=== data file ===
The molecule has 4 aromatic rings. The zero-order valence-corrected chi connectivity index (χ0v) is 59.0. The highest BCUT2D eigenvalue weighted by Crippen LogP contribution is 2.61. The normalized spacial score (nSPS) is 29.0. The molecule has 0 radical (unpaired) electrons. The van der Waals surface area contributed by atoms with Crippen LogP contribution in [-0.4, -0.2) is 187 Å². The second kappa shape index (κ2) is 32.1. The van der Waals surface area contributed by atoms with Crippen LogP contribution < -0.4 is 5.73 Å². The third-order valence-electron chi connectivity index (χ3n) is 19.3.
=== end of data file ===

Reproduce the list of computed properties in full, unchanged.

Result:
The molecule has 4 aromatic rings. The zero-order valence-corrected chi connectivity index (χ0v) is 59.0. The highest BCUT2D eigenvalue weighted by Crippen LogP contribution is 2.61. The normalized spacial score (nSPS) is 29.0. The molecule has 0 radical (unpaired) electrons. The van der Waals surface area contributed by atoms with Crippen LogP contribution in [-0.4, -0.2) is 187 Å². The second kappa shape index (κ2) is 32.1. The van der Waals surface area contributed by atoms with Crippen LogP contribution < -0.4 is 5.73 Å². The third-order valence-electron chi connectivity index (χ3n) is 19.3.